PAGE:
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Govt gives $58,000 boost to the arts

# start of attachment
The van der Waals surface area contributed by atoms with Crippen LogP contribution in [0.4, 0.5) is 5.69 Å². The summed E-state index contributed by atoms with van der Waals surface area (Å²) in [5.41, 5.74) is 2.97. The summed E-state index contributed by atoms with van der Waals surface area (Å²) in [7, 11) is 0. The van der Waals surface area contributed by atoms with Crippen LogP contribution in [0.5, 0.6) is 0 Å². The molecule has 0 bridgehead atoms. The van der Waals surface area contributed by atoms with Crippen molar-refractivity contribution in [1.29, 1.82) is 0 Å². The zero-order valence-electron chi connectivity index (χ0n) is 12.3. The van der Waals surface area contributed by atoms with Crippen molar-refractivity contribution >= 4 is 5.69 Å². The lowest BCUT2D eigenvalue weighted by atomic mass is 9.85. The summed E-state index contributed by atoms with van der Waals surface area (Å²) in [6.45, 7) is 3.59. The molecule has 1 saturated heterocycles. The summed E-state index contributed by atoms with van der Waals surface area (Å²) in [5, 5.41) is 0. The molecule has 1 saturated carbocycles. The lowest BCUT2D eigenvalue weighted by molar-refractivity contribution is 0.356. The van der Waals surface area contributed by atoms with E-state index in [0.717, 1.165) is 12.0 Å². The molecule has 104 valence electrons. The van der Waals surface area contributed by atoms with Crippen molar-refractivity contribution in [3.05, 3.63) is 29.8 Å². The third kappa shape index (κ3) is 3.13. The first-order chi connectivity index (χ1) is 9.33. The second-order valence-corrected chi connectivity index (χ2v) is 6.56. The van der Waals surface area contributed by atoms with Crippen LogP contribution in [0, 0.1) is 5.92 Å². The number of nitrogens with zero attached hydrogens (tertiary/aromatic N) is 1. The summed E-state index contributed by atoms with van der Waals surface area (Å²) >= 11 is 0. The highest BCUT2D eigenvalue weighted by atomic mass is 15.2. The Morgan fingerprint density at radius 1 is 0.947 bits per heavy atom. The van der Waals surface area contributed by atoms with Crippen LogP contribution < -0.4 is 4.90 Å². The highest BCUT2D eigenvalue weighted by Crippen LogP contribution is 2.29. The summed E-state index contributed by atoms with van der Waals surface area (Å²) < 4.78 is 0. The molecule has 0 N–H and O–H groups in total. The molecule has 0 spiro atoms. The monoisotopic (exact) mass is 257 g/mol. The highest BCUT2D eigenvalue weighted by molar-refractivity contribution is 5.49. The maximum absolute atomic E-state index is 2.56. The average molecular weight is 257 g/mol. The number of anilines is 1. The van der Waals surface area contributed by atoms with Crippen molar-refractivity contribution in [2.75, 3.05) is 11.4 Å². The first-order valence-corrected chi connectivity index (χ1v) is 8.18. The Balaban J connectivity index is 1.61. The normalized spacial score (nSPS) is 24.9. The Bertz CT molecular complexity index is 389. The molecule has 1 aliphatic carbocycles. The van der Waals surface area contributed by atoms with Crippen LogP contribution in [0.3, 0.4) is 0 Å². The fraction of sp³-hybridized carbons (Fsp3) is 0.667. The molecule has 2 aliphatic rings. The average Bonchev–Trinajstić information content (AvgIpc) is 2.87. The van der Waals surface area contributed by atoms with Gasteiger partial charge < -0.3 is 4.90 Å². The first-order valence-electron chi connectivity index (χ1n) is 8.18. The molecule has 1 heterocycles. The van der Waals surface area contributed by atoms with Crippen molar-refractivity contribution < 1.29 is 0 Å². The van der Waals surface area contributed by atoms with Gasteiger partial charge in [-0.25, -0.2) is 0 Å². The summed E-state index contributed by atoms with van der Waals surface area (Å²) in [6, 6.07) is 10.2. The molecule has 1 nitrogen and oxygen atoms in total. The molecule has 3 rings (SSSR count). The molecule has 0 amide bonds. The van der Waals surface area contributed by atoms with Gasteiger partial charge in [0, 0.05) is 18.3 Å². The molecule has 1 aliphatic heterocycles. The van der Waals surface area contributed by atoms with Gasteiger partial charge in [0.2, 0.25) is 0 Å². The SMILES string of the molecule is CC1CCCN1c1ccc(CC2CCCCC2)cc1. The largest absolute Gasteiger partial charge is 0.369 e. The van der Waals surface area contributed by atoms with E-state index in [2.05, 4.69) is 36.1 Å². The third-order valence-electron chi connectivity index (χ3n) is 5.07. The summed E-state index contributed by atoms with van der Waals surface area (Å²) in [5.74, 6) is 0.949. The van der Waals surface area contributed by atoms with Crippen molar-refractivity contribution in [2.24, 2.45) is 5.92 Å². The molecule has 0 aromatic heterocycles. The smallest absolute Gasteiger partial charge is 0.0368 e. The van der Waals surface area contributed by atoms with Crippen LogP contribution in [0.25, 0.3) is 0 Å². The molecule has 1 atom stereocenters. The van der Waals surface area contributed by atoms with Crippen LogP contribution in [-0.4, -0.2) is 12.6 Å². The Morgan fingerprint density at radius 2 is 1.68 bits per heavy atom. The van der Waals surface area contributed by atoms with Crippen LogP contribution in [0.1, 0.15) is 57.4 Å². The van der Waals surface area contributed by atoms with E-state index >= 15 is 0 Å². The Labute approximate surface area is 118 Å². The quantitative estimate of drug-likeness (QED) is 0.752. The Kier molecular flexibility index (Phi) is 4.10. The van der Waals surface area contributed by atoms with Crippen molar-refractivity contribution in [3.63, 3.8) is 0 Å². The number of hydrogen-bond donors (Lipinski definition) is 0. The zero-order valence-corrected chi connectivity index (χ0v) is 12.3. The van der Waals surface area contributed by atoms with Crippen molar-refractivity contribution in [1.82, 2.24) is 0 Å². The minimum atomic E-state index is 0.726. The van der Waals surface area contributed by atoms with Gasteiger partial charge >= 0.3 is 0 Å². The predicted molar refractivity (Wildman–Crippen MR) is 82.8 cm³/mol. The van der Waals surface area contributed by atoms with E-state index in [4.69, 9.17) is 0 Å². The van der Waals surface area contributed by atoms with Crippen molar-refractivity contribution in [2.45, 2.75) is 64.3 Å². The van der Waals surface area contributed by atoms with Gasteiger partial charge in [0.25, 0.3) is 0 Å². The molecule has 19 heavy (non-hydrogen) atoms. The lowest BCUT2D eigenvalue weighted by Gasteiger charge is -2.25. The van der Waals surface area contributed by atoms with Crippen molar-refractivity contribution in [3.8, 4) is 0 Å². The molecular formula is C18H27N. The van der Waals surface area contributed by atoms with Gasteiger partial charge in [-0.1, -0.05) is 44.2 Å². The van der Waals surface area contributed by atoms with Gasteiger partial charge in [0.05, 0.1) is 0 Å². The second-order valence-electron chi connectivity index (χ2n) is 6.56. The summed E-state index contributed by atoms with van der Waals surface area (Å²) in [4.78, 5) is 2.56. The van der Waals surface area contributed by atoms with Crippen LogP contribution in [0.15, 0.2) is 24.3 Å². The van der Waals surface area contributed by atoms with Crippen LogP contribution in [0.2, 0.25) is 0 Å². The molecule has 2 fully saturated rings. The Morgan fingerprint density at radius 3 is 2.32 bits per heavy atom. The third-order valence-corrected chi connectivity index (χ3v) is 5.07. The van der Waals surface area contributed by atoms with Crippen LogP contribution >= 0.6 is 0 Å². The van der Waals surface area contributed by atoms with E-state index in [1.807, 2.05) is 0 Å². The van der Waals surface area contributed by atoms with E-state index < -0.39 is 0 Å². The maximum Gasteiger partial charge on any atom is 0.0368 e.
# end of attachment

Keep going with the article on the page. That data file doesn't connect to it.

Bermuda will keep on drumming, dancing, painting and enjoying the arts for another year thanks to a $58,000 boost from the Ministry of Community and Cultural Development. Ten organisations received money from the Cultural Legacy Fund, created in 2009 in honour of Bermuda’s 400th anniversary. “The fund is aimed at promoting projects and events that are of national significance,” said Community and Cultural Development Minister Wayne Scott. “It is about further demonstrating Government’s dedication to the preservation and celebration of Bermuda’s culture and heritage. “Thus, the financial assistance provided by way of the Cultural Legacy Fund is but one means of supporting, preserving, promoting and celebrating our culture and heritage.” Eddie Ming received $7,500 for his Drum School and Rhythm Lab. He will use the money to his students to Cuba to study Cuban music. The school has been fundraising for a trip since 2011. “We have had several concerts to raise money and we have another one coming up called Evening in Old Havana,” he said. “We really appreciate this financial boost.” Filmmaker Lucinda Spurling said the $75,000 donation she received would go towards film workshops she had planned for the summer. The workshops will be taught by professional screenwriters, Jan Harlan and Jim Fernald. Both worked with Stanley Kubrick. “The Cultural Legacy Fund gave me half the funds, for the 30-person workshop so I am offering 15 places as scholarships, and will be offering 15 places for people to purchase,” Ms Spurling said. “It will be held at the Bermuda College the week beginning May 13. There will be a screening room and everything.” Karen Pollard, artistic director of the Bermuda Festival for the Performing Arts, said she was thankful for the $4,000 donation from the Cultural Legacy Fund. She said the community sometimes erroneously assumes that there is a lot of money behind the charity and that it does not need further assistance. “This money is specifically for our programme called Festival Freebies that is being done at lunchtime during the Bermuda Festival,” she said. Events include a flute and guitar concert, a poetry reading, a behind-the-scenes look at puppet making and performances by local students. Explained Ms Pollard: “The idea is that people who might feel intimidated about an evening performance at the Bermuda Festival can just come in at lunch time and see if they like it. “If they don’t like it they can walk out. It’s free. The idea is to make it very accessible to the whole community. A lot of people are out of work at the moment, so we thought it was something for them to do, also.” Other recipients included Bermuda Drumline Academy ($3,000), Bermuda Fine Art Trust ($5,000), The Chewstick Foundation ($5,000), St David’s Islanders and Native Community ($5,000), St George Marketing Committee ($5,000), Jaricco Dance ($5,000), artist Edwin M E Smith ($9,000) and writer Vincent Williams ($2,000).